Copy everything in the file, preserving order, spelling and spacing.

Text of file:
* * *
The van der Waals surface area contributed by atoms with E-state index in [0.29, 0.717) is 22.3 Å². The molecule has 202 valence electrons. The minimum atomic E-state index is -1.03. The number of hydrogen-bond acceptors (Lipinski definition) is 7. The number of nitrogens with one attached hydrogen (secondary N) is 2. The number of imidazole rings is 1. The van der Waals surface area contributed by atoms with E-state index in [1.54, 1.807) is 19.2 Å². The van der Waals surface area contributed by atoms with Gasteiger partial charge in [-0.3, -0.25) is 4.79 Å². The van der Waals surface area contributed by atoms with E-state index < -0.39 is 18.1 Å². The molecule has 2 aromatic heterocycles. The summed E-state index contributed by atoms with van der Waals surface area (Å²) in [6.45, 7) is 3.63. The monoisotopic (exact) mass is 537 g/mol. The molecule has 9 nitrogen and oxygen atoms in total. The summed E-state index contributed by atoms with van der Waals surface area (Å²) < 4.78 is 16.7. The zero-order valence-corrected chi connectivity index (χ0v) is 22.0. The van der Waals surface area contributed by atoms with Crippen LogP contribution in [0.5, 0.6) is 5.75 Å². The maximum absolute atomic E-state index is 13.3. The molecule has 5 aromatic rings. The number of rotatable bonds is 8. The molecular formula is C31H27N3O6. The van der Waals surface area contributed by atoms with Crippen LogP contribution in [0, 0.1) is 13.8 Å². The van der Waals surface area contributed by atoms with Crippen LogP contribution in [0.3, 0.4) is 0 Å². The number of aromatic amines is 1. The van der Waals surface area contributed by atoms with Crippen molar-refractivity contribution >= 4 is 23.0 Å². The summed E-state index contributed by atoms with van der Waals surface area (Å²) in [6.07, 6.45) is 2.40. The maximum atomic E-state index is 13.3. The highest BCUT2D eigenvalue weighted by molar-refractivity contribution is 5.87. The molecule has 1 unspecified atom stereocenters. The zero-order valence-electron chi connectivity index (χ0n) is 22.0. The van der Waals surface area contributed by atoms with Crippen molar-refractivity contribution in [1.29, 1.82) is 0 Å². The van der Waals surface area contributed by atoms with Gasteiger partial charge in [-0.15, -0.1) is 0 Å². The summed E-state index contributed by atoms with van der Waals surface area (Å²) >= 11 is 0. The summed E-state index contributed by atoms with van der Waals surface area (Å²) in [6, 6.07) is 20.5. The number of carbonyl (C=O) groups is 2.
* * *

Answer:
The van der Waals surface area contributed by atoms with E-state index in [0.29, 0.717) is 22.3 Å². The molecule has 202 valence electrons. The minimum atomic E-state index is -1.03. The number of hydrogen-bond acceptors (Lipinski definition) is 7. The number of nitrogens with one attached hydrogen (secondary N) is 2. The number of imidazole rings is 1. The van der Waals surface area contributed by atoms with E-state index in [1.54, 1.807) is 19.2 Å². The van der Waals surface area contributed by atoms with Gasteiger partial charge in [-0.3, -0.25) is 4.79 Å². The van der Waals surface area contributed by atoms with E-state index < -0.39 is 18.1 Å². The molecule has 2 aromatic heterocycles. The summed E-state index contributed by atoms with van der Waals surface area (Å²) in [6.45, 7) is 3.63. The monoisotopic (exact) mass is 537 g/mol. The molecule has 9 nitrogen and oxygen atoms in total. The summed E-state index contributed by atoms with van der Waals surface area (Å²) < 4.78 is 16.7. The zero-order valence-corrected chi connectivity index (χ0v) is 22.0. The van der Waals surface area contributed by atoms with Crippen LogP contribution in [0.5, 0.6) is 5.75 Å². The maximum absolute atomic E-state index is 13.3. The molecule has 5 aromatic rings. The number of rotatable bonds is 8. The molecular formula is C31H27N3O6. The van der Waals surface area contributed by atoms with Crippen LogP contribution in [0, 0.1) is 13.8 Å². The van der Waals surface area contributed by atoms with Crippen LogP contribution in [0.3, 0.4) is 0 Å². The number of aromatic amines is 1. The van der Waals surface area contributed by atoms with Crippen molar-refractivity contribution >= 4 is 23.0 Å². The summed E-state index contributed by atoms with van der Waals surface area (Å²) in [6.07, 6.45) is 2.40. The maximum atomic E-state index is 13.3. The highest BCUT2D eigenvalue weighted by molar-refractivity contribution is 5.87. The molecule has 1 unspecified atom stereocenters. The zero-order valence-electron chi connectivity index (χ0n) is 22.0. The van der Waals surface area contributed by atoms with Crippen molar-refractivity contribution in [1.29, 1.82) is 0 Å². The van der Waals surface area contributed by atoms with Gasteiger partial charge in [-0.15, -0.1) is 0 Å². The summed E-state index contributed by atoms with van der Waals surface area (Å²) >= 11 is 0. The summed E-state index contributed by atoms with van der Waals surface area (Å²) in [6, 6.07) is 20.5. The number of carbonyl (C=O) groups is 2.